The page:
03/26/2013 04:26 pm ET Updated May 26, 2013

What If Swallowing Your Pride Could Expand Your Soul?

Facing a moral dilemma at work and feeling as if I'm trapped in a Joseph Heller novel, I've been asking as many friends, family and coworkers as I can whether I should stick to my integrity, speak my mind and possibly sabotage my career, or if I should simply kowtow to authority. Bite my lip until I bleed the status quo. I don't know if my greatest disappointment with the situation comes from everyone telling me what I don't want to hear, or from the same rationalization they've all been giving me: no matter what job you have, you'll always have to just put up with a certain amount of injustices and absurdities by your superiors because...well, they're your superiors. As difficult as this has been to swallow, I do understand it. But it has gotten me asking what if...?

Firstly, what if we didn't have to work at places and in situations in which we were forced to swallow our pride in order to keep (or advance in) our jobs? But that might be a point where the thin line between "what if...?" and fantasy blurs. However, after speaking with my wife over this dilemma, a new perspective and "what if...?" was reached. Her point, rather than the simple "that's just the way it is," was that my greater responsibility in this situation wasn't solely to myself and my personal pride, but to my family and our long term wellbeing (a lesson Ned Stark learned the hard way). Having grown up believing nothing was worth sacrificing my personal pride for, this thought presented a new, personal challenge. After all, for what is a man profited, if he shall gain the whole world, and lose his own soul? But what if one's soul were malleable, transferable and shareable? What if, in order to stay true to one's self, one need also be capable of behaving contrary to one's own principles, yet in the interest of others those same principles most affect?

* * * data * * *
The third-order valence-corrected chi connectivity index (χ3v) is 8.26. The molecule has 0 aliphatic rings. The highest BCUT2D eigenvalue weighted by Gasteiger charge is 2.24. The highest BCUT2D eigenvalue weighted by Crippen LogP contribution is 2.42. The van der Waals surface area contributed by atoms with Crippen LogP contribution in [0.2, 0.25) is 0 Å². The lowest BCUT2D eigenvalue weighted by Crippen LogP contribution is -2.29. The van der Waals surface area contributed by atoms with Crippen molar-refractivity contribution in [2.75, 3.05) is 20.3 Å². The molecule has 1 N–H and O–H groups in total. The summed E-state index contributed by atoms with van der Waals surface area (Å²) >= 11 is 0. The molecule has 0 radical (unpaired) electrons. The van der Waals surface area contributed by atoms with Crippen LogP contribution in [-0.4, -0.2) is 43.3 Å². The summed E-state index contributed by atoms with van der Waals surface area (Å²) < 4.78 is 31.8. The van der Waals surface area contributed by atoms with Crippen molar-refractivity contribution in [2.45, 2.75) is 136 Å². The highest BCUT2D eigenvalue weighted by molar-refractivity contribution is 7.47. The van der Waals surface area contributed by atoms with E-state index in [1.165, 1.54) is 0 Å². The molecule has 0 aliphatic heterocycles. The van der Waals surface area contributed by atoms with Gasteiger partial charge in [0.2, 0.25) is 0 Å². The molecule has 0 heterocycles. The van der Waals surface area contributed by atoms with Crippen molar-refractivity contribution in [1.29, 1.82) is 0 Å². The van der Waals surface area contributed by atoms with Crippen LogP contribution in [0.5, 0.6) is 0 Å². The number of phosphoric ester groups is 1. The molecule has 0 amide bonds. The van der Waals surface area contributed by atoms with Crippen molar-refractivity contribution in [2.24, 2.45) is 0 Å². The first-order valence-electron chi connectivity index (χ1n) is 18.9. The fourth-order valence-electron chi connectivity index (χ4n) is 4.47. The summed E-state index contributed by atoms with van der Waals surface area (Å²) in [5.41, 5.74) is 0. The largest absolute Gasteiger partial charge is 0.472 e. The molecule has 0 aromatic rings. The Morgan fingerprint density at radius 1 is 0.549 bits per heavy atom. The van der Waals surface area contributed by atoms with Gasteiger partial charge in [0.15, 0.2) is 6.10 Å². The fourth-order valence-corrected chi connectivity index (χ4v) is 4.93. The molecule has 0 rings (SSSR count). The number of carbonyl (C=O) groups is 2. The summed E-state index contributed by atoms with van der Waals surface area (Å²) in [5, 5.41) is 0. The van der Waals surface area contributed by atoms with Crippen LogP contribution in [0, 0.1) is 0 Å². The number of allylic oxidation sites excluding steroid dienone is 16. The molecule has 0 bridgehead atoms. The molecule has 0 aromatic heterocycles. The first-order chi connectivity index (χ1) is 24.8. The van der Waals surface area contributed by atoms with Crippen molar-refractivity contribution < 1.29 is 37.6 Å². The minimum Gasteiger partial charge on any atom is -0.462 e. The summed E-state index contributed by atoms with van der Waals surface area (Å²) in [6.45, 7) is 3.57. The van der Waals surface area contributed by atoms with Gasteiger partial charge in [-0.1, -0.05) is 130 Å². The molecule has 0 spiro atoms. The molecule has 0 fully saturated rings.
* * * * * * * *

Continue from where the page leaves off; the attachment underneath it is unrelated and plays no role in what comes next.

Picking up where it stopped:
What if we could all live beyond the concepts and confines of our individual ideals and bit our tongues more often in the name of just "putting up with 'it'" together rather than suffering "it" alone?